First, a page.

By Len Johnson – Runner’s Tribe

Watching one of the post-world championship Diamond Leagues, something jarred in the commentary.

Specifically, it was the introduction to the sprint fields. At one meeting – the Birmingham IDL, I think it was – the announcer kept referring to the competitors as “gold medallists”. Seeing there was not even a world championship sprint finalist in the field, I wondered what I could have been missing.

NASSAU, BAHAMAS – APRIL 22: Athletes compete in heat one of the Men’s 4 x 100 Meters Relay during the IAAF/BTC World Relays Bahamas 2017 at Thomas Robinson Stadium on April 22, 2017 in Nassau, Bahamas. (Photo by Patrick Smith/Getty Images for IAAF)

Then, the penny dropped. The announcer was referring to relay gold medallists. Both the men’s 100 and 200 metres fields contained two of the winning British London 2017 4×100 relay team C.J.Ujah and Adam Gemili in the 100 metres, Daniel Talbot and Nethaneel Mitchell-Blake in the 200.

No disrespect, but relay medals are for team effort, not individual effort. They also go to all members of the squad who run either a heat or final, so some relay gold medallists are not even adjudged to be in their nation’s best four.

None of the men’s world championships 100 medallists – Justin Gatlin, Christian Coleman and Usain Bolt – were in the Birmingham 100 field. Individual 200 champion Ramil Guliyev was in the 200, but minor medallists Wayde Van Niekerk and Jereem Richards were not.

Of course, gold medal relay teams commonly include the individual champions. Jesse Owens, Betty Cuthbert, Marjorie Jackson, Carl Lewis, Donovan Bailey and Usain Bolt are among the many individual sprint champions to have augmented their medal haul with relay gold. And, of recent times, the Jamaican men’s 4×100 has included multiple individual medallists and finalists.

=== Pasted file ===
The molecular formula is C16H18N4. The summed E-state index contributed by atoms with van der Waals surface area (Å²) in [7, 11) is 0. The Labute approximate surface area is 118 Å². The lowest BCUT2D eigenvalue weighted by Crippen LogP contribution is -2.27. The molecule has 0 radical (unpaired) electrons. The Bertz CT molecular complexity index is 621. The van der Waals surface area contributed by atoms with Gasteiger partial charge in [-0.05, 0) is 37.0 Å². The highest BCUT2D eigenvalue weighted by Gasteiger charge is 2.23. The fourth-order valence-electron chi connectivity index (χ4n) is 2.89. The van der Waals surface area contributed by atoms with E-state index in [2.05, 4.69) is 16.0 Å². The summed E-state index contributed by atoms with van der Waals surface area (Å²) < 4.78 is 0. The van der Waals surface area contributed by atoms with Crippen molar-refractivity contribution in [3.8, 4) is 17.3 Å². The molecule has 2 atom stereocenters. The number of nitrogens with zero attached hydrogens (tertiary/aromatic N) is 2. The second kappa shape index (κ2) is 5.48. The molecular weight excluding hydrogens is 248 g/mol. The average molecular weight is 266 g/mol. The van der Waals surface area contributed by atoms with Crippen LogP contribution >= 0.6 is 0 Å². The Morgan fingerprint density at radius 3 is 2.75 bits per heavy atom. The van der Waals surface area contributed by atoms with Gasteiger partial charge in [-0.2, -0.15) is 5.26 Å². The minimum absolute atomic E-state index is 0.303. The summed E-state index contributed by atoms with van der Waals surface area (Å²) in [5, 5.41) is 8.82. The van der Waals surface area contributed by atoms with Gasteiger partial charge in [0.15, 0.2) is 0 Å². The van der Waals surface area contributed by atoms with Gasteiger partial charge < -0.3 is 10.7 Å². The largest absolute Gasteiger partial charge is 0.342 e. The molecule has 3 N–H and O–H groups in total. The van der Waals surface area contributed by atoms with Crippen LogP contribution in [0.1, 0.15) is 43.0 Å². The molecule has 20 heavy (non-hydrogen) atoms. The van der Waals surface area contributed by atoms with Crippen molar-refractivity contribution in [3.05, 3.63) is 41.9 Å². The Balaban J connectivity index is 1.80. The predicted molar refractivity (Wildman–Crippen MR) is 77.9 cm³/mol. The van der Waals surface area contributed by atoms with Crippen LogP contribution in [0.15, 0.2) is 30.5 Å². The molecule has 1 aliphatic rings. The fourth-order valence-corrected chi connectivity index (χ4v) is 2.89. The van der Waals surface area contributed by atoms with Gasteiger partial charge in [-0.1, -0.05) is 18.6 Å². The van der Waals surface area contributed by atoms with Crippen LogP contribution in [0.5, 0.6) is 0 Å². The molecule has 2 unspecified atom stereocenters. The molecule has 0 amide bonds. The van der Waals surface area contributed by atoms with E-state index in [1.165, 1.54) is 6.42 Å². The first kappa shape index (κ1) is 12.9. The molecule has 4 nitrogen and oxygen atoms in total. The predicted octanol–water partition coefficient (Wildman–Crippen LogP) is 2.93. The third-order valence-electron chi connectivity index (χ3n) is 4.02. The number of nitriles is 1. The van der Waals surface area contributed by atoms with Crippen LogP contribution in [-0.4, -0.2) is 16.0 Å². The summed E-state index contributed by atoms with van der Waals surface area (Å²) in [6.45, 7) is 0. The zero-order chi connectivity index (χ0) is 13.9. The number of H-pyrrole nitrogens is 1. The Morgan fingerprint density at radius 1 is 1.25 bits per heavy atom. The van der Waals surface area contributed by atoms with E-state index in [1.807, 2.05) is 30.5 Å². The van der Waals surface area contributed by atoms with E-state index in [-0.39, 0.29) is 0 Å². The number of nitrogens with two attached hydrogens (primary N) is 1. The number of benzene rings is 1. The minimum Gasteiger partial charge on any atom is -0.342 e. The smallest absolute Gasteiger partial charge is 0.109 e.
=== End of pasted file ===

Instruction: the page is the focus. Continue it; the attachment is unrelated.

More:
Carl Lewis Summer Olympics, Aug. 8, 1992 U.S. sprinter Carl Lewis celebrates USA’s teams 4 x 100 relay win

But it’s still a team medal, a tribute to talent in depth rather than individual excellence. As the USA has learnt over and over in the recent past, it’s of little use having some of the fastest runners if they can’t get the baton safely around the track.

In any case, having the world’s fastest man or woman in the relay team doesn’t make their lesser teammates any better as individual sprinters. One of my learned colleagues – British journalist and blogger Pat Butcher – pointed out in a post-London column that where a superbly drilled relay team made up of ‘ordinary good’ sprinters wins a gold medal the credit should probably go to the coach rather than the athletes.

While conceding that relays are usually great entertainment, Butcher reckoned they had no place in the Olympics or world championships.

I would not go that far. My dream is that relays would be comprised of randomly-selected teams. Put the names of all who want to run into a pot and draw out teams of four. Maybe seed the fastest runners so they are spread as evenly as possible. Team Bolt would run against Team Gatlin, Team Thompson against Team Felix, etc, etc.

It’s only a crazy dream which I acknowledge is unlikely ever to be realised, but there are straws in the wind.

Athletics is already half-way towards adopting this principle with the introduction of mixed relays which have been seen this year at Australia’s Nitro Athletics, the world cross-country and the world relays, among other competitions. The IOC seems to be ahead of the IAAF on this one, announcing the addition of a mixed 4×400 as an extra 4×400 to the Tokyo 2020 program, though at the same time slashing track and field’s competitor quota by 105 athletes. Other Olympic sports are falling over each other in their rush to come up with mixed competitions.

Morgan Mitchell, Nitro Athletics, 2017 – Photo by Con Chronis